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Advice for a new futures trader

Do you believe that you should never trade against the trend. The /ES basically went straight down this Friday. You could have literally sold at any point during the day and made a profit. I on the other hand (stupidly) kept trying to predict a bottom and kept buying hoping for a pullback. A strategy which failed miserably and resulted in my biggest one day loss. I guess hindsight is 20/20, but I feel like I was totally overthinking today and should have just gone with the trend. Then again, the way the /ES just kept going down all day was pretty unusual. The whole episode is causing me to question my entire approach and strategy. Or perhaps I just didn’t have a strategy to begin with, which is the reason I got myself into trouble on Friday.

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Just as a follow up to the above. Obviously I didn’t exercise good risk management. Which is probably the biggest mistake I made, but now I’m questioning even the most basic things such as what time frame should I be trading off of, what technical indicators should I be using, etc.

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The is my opinion.

On Friday 23.8.2019, we had a news announcement about the Tariffs. Nowadays, there is a substantial impact from news announcement on the price of the Futures Stock Indices. The minute the news about the tariffs hit, the price has started declining.

Some traders could propose to follow Fundamental Analysis, but I would argue that the economic news report does not always affect the price. There are periods that both negative or positive announcements do not influence prices substantially. Therefore, you do not want to overwhelm yourself by reading the news day and night when you trade short term Futures strategies. Also, any news event could help your trading if you are standing in the right direction.

Although we are all brilliant on 20/20 hindsight, when there is a sudden price change that is accompanied by a sudden trend change, it’s better to trade in the direction of the change. It is up to you to decide how significant is the change in the direction.

If you stopped out when there was a change in direction, you might encounter additional opportunities to trade counter-trend. But, at some point, the insistence of getting in and trying to make your money back is a psychological trap. The attempt to recover lost funds may cause additional losses, and at times they could be more significant than the initial loss you encountered. Remember, your challenge is not only to find a winning strategy but also to have a mental game for your plan. It does not matter how good you the strategy is if you can not attach a strong mental game to it.

Don’t question everything you do when you have a bad day. Just because you had such a day, does not mean you need to replace your entire futures trading method. Quite often, you will find that that you overwrote your method and saw what you wanted to see (confirmation bias). You could tweak and adjust your trading method with risk and targets depending on the market volatility, but rewriting a methodology with each bad day will lead nowhere.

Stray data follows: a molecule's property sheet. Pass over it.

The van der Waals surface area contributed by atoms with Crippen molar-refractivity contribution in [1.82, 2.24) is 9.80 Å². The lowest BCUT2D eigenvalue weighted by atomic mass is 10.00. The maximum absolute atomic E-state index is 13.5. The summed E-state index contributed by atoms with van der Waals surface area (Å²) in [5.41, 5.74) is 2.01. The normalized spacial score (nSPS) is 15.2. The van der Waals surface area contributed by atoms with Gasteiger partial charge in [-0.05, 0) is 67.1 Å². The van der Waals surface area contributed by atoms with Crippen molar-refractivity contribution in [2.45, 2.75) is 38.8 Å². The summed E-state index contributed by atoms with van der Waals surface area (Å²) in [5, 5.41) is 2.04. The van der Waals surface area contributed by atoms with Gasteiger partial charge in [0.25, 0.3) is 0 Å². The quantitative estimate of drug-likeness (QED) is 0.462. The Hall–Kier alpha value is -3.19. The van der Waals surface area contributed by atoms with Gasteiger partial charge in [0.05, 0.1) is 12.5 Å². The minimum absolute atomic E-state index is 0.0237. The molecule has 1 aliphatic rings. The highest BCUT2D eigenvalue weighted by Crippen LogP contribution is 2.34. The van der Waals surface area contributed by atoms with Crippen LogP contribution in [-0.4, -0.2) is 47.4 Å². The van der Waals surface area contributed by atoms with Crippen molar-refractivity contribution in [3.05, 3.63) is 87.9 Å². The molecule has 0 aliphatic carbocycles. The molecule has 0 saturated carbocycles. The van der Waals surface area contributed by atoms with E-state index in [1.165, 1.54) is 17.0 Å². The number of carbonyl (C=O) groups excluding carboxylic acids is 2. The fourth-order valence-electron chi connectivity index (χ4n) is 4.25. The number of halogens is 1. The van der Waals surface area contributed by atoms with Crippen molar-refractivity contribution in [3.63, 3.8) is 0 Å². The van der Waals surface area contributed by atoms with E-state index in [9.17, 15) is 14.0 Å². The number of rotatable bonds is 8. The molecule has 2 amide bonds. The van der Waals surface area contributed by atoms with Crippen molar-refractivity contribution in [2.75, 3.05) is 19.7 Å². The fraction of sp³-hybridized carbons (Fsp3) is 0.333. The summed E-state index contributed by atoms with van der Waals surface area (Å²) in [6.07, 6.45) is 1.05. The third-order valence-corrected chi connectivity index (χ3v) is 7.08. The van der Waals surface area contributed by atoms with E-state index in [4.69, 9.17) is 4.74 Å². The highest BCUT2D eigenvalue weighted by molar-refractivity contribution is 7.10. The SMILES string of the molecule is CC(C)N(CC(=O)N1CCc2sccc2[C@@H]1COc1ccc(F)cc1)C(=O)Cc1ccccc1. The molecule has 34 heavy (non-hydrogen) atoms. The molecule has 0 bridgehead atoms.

Finally, if you need to follow news events and announcements, we provide news.optimusfutures.com free of charge to our customers.

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Thank you,
Matt Z
Optimus Futures

There is a substantial risk of loss in futures trading. Past performance is not indicative of future results.

Thanks for the great advice. The mental aspect of trading is clearly very important.

You hear a lot about technical indicators. Some people rely heavily on them while others say they are just a reflection of what already happened and are therefore of limited value. Do you think they are helpful and which ones would be most useful to guide a beginner trader. Notice I used the word “guide” as I don’t think any one factor should dictate exactly what you do, but rather it should just be one more thing for you take into consideration when looking at the totality of the situation.

Thank you again for your time.

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The old argument of the validity of the technical analysis is as old as the markets. However, I believe that those who utilize and believe in it also use a risk management plan that accompanies their technical observation. Technical analysis alone does not exist in a vacuum that could profit a Futures trader if risk management is not attached. Whether you look at quantitative analysis, order flow, statistical analysis, or any other method, their input comprised of numbers that have traded, which is the past. So any price analysis does not have predictive powers; instead, it is an indication, hence “indicator.”

So whatever analysis you use, try to look at several time frames and see if the same applies. For example, if you are trading 5-minute charts, check a 15 minute and a 30-minute chart to see if the same price analysis would apply there as well. Again, you can choose time frames that suit you, but the key is to combine short term with longer-term analysis.

One of the tools that I like to use is ATR: Average True Range. ATR will not help you with price prediction, rather one that could potentially help you with a better choice of targets and risk management. It could potentially help with better price objectives when the market range grows. Also, it could avoid placing tight stops and get hit when the ranges are more extensive.
Maybe this article will help: https://optimusfutures.com/tradeblog/archives/average-true-range-stops-profit-targets-signal-confirmation

Thanks,
Matt Z
Optimus Futures

There is a substantial risk of loss in futures trading. Past performance is not indicative of future results.